Study: Omega-3 supplements don't benefit cognitive function
Posted June 14, 2012
Thousands of people hoping to stay sharp as they age take Omega-3 fish oil supplements based on information from past studies, but new research is casting doubt on those claims.
A review of past studies found that older people who took Omega-3 supplements did not score any better on thinking and memory tests than participants who took a placebo.
"This is a great shame," said Dr. Alan Dangour, of the London School of Hygiene & Tropical Medicine. "It would be lovely to find a solution for cognitive decline and dementia, and unfortunately, the evidence as it stands says it does not benefit cognitive function in older people."
Other experts are standing by previous claims, saying the recent study wasn't long enough and that subjects in the study weren't old enough.
"Those were young patients by any standards," said Dr. Gisele Wolf-Klein, the director of geriatric education at North Shore-LIJ Health System. "They were in the 60s or early 70s. Today that's middle age."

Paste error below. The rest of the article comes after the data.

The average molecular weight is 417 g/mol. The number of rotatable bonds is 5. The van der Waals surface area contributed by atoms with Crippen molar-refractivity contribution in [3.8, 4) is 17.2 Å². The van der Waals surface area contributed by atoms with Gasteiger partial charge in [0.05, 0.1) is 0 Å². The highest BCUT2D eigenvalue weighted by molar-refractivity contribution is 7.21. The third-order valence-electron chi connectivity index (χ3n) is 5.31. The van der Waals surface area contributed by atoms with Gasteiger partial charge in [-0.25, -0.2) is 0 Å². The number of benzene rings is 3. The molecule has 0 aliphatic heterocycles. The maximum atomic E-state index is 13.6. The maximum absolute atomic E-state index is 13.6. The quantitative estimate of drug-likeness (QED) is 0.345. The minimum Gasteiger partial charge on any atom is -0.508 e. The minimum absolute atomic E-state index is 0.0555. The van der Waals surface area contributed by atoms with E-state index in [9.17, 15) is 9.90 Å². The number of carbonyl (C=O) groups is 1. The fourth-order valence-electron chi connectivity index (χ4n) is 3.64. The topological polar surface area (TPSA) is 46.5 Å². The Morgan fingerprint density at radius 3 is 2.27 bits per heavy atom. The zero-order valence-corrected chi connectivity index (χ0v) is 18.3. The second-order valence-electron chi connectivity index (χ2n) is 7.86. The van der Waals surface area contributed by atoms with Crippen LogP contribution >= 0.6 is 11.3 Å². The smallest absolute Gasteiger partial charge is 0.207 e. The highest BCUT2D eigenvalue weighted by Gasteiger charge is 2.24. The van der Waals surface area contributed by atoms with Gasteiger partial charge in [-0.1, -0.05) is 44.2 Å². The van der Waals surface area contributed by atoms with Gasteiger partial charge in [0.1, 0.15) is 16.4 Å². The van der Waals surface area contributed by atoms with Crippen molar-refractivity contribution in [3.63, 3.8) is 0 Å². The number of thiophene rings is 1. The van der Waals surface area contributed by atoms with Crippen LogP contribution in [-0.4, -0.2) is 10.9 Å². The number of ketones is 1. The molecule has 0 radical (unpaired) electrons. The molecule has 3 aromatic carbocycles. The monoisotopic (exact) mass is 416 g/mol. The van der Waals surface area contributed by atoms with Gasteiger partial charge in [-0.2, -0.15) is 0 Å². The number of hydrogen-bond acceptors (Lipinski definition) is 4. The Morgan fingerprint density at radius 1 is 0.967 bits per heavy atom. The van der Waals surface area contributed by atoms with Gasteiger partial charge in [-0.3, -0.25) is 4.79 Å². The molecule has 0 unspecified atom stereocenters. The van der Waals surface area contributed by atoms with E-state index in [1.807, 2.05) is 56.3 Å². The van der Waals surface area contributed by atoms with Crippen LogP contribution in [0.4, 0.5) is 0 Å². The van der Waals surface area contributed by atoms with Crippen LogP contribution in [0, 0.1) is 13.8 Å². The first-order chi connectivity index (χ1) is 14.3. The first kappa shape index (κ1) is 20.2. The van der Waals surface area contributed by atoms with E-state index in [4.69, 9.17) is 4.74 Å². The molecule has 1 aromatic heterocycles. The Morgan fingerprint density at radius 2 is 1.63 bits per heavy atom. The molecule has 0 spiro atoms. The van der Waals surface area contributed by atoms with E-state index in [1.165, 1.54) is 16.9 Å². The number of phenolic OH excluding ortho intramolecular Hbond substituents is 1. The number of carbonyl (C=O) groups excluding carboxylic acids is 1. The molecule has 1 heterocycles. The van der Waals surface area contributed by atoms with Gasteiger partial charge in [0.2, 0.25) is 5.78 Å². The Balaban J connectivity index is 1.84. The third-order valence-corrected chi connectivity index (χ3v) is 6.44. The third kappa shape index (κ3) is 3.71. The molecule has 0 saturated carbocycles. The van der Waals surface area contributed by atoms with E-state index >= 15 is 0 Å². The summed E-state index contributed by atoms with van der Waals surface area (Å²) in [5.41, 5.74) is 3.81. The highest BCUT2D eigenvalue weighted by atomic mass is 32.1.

Until more research is completed, it will be up to each individual to decide whether Omega-3 supplements, which include fatty acids that are an important part of a healthy diet, are worth taking.
Dorene Lebowitz, who has taken supplements for 10 years hoping to keep her mind sharp, said she's not giving them up.
"I've heard and read more positive things about it, so I would continue it," she said. "It doesn't seem to have anything that could be harmful."
For people who do decide to stop taking the supplements, doctors still recommend eating two servings of fish a week. Mackerel, tuna, sardines, herring and trout are all fish that are high in Omega-3 fatty acids.